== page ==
On The Shore On The shore — 07 September 2013
What keeps Beth Smart swimming with Dolphins

When pods of dolphins or whales become beached along the coast, volunteers are eager to assist in a rescue effort. 

“The instinct is to jump in and help,” says Beth Smart, founder of the Dolphin and Marine Medical Research Foundation in West Palm Beach.

Knowing what to do quickly and efficiently is essential because they quickly dehydrate, Smart says, so she has helped develop protocols for volunteers. Smart and the foundation also sponsored the training of a dog to detect stranded dolphins that may be hidden in vegetation, such as mangrove roots. Cloud, an 8-year-old black Lab, lives in Key Largo, where Smart says she remains “on call.” The last major dolphin stranding was in 2005 when about 80 rough-toothed dolphins floundered off Marathon. Pods of pilot whales stranded off Cudjoe Key in 2011 and Fort Pierce in 2012.

City & Shore caught up with Smart to find out what keeps her swimming with the dolphins.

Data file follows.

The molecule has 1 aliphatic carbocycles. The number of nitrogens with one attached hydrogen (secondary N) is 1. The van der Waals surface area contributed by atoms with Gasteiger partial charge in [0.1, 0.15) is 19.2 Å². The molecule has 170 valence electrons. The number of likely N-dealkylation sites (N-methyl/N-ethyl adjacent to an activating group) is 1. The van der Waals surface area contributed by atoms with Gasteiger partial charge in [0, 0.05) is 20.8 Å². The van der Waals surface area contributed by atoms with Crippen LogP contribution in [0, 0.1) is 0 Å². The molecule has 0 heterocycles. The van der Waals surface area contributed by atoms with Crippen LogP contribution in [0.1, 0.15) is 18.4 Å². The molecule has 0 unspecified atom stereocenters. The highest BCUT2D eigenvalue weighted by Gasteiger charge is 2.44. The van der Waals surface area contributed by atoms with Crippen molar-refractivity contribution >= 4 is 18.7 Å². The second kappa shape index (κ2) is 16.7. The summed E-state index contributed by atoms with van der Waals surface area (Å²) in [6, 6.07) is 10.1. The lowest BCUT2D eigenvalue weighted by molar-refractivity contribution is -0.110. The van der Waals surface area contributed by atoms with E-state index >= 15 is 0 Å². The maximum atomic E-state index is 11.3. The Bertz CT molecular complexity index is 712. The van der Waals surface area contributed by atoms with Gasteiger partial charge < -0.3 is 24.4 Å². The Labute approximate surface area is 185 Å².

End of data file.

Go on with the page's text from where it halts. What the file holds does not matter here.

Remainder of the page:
Education: Bachelor of science degree in biology from Greensboro College and a master of medical science in the Physician Assistant Program from Bowman Gray School of Medicine, Wake Forest University.Motivation:My three children and the planet they inherit.Aspiration: To inspire others to create innovative ecological programs to preserve our oceans and protect the creatures that inhabit them.Aggravation: Not enough time in the day.Quotation: “You can be whatever you want to be as long as you set your mind to it.” – Katie Smart (Beth’s mother)

— Elizabeth Rahe

The Dolphin and Marine Medical Foundation, 561-753-3670, dmmr.org.

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